Advocates argue that the 21st century must and will be the age of mass timber. If they are right, then at this moment the future can be seen not in Dubai or Shanghai or even Copenhagen or Stockholm, but in the small cities of Brumunddall and Skelefteå.
Harald Liven of Moelven Limtre said in 2019, “Mjøstårnet may be the world’s tallest wooden tower, but we hope not to hold the record for long.” Although Sara Kulturhus did not take the title, Ascent Milwaukee in the United States, a new 86.6-meter timber-hybrid building, is expected to be completed in summer 2022. Numerous other even taller timber buildings throughout the world are in various planning stages.
While Mjøstårnet and Sara Kulturhus and other tall timber buildings set height standards for others to meet and exceed across the world, in Scandinavia, where there are established supply chains and professional expertise, their importance may lie more in establishing timber structure buildings as the new normal.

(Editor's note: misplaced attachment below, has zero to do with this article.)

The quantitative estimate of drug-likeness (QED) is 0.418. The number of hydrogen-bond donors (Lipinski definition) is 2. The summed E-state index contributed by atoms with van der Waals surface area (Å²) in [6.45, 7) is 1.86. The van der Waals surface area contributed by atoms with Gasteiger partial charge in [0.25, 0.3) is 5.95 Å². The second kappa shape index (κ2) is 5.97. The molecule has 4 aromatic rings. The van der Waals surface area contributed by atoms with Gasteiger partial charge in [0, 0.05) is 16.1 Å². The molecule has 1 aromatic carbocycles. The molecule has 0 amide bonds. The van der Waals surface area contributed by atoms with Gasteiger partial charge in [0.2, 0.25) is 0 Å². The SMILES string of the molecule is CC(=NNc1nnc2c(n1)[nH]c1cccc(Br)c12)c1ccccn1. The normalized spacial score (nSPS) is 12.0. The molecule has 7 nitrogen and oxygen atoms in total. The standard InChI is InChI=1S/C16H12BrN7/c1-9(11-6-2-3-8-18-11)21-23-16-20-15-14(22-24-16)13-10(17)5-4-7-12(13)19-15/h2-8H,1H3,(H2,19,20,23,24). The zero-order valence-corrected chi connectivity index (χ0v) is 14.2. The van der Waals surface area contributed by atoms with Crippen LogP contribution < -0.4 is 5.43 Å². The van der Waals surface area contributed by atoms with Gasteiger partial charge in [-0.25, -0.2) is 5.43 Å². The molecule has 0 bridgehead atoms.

If 18-storey buildings can have all timber structures, why shouldn’t most buildings of that height or shorter, which constitute virtually all Scandi buildings, follow suit?
Visit the Timber architecture mentioned here:
Mjøstårnet (Mjøsa Tower)
Mjøsbadet (aquatic center)
Want more Scandinavian architecture? Find out the history of Scandinavian architecture, as well as important works of Léonie Geisendorf, Sigurd Lewerentz, Jørn Utzon, and Bjarke Ingels. Interested in sustainable architecture? Read about the most sustainable buildings in Copenhagen.